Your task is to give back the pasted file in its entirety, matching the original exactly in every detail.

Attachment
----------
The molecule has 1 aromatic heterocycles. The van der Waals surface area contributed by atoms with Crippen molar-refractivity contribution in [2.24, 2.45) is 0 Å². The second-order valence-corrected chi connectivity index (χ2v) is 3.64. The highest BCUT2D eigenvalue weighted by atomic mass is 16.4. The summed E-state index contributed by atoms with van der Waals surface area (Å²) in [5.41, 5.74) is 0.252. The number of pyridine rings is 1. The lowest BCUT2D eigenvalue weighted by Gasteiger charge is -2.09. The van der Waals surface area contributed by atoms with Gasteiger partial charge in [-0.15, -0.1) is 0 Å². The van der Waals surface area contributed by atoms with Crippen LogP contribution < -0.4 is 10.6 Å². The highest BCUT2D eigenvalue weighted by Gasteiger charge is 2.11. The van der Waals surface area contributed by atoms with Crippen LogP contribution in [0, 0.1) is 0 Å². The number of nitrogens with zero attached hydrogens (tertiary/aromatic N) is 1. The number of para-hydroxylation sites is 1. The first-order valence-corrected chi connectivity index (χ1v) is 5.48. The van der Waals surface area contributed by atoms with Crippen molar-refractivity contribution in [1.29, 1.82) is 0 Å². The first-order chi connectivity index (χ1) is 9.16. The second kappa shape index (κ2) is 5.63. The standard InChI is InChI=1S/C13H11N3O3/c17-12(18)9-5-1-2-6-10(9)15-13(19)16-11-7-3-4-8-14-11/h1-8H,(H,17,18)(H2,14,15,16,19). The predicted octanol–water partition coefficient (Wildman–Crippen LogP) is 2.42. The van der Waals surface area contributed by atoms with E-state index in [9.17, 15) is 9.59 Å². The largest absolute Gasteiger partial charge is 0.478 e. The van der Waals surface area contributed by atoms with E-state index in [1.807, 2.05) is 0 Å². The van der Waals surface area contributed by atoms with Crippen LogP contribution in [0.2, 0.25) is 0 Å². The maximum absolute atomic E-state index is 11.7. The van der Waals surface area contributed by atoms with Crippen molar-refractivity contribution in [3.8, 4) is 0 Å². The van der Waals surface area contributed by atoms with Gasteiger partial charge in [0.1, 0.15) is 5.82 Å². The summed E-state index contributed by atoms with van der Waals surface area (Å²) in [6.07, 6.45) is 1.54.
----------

The molecule has 1 aromatic heterocycles. The van der Waals surface area contributed by atoms with Crippen molar-refractivity contribution in [2.24, 2.45) is 0 Å². The second-order valence-corrected chi connectivity index (χ2v) is 3.64. The highest BCUT2D eigenvalue weighted by atomic mass is 16.4. The summed E-state index contributed by atoms with van der Waals surface area (Å²) in [5.41, 5.74) is 0.252. The number of pyridine rings is 1. The lowest BCUT2D eigenvalue weighted by Gasteiger charge is -2.09. The van der Waals surface area contributed by atoms with Gasteiger partial charge in [-0.15, -0.1) is 0 Å². The van der Waals surface area contributed by atoms with Crippen LogP contribution < -0.4 is 10.6 Å². The highest BCUT2D eigenvalue weighted by Gasteiger charge is 2.11. The van der Waals surface area contributed by atoms with Crippen LogP contribution in [0, 0.1) is 0 Å². The number of nitrogens with zero attached hydrogens (tertiary/aromatic N) is 1. The number of para-hydroxylation sites is 1. The first-order valence-corrected chi connectivity index (χ1v) is 5.48. The van der Waals surface area contributed by atoms with Crippen molar-refractivity contribution in [1.29, 1.82) is 0 Å². The first-order chi connectivity index (χ1) is 9.16. The second kappa shape index (κ2) is 5.63. The standard InChI is InChI=1S/C13H11N3O3/c17-12(18)9-5-1-2-6-10(9)15-13(19)16-11-7-3-4-8-14-11/h1-8H,(H,17,18)(H2,14,15,16,19). The predicted octanol–water partition coefficient (Wildman–Crippen LogP) is 2.42. The van der Waals surface area contributed by atoms with E-state index in [9.17, 15) is 9.59 Å². The largest absolute Gasteiger partial charge is 0.478 e. The van der Waals surface area contributed by atoms with E-state index in [1.807, 2.05) is 0 Å². The van der Waals surface area contributed by atoms with Crippen LogP contribution in [0.2, 0.25) is 0 Å². The maximum absolute atomic E-state index is 11.7. The van der Waals surface area contributed by atoms with Crippen molar-refractivity contribution in [3.8, 4) is 0 Å². The van der Waals surface area contributed by atoms with Gasteiger partial charge in [0.1, 0.15) is 5.82 Å². The summed E-state index contributed by atoms with van der Waals surface area (Å²) in [6.07, 6.45) is 1.54.